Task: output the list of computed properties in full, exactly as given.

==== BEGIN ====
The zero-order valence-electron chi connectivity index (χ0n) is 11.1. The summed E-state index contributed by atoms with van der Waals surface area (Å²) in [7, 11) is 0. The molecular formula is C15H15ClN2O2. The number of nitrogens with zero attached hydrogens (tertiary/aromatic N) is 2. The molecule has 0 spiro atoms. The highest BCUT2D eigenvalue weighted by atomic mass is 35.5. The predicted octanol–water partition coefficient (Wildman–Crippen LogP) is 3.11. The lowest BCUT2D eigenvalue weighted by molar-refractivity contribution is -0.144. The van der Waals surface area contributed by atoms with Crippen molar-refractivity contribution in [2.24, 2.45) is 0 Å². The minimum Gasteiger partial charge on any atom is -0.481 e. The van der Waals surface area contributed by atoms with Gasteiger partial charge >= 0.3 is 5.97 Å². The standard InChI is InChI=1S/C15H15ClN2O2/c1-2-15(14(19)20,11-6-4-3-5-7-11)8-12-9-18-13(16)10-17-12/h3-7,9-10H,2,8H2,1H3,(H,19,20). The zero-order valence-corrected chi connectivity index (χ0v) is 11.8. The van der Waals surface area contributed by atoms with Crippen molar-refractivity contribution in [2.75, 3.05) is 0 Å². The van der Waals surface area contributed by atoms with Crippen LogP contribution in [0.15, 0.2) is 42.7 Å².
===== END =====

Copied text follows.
The zero-order valence-electron chi connectivity index (χ0n) is 11.1. The summed E-state index contributed by atoms with van der Waals surface area (Å²) in [7, 11) is 0. The molecular formula is C15H15ClN2O2. The number of nitrogens with zero attached hydrogens (tertiary/aromatic N) is 2. The molecule has 0 spiro atoms. The highest BCUT2D eigenvalue weighted by atomic mass is 35.5. The predicted octanol–water partition coefficient (Wildman–Crippen LogP) is 3.11. The lowest BCUT2D eigenvalue weighted by molar-refractivity contribution is -0.144. The van der Waals surface area contributed by atoms with Crippen molar-refractivity contribution in [2.24, 2.45) is 0 Å². The minimum Gasteiger partial charge on any atom is -0.481 e. The van der Waals surface area contributed by atoms with Gasteiger partial charge >= 0.3 is 5.97 Å². The standard InChI is InChI=1S/C15H15ClN2O2/c1-2-15(14(19)20,11-6-4-3-5-7-11)8-12-9-18-13(16)10-17-12/h3-7,9-10H,2,8H2,1H3,(H,19,20). The zero-order valence-corrected chi connectivity index (χ0v) is 11.8. The van der Waals surface area contributed by atoms with Crippen molar-refractivity contribution in [2.75, 3.05) is 0 Å². The van der Waals surface area contributed by atoms with Crippen LogP contribution in [0.15, 0.2) is 42.7 Å².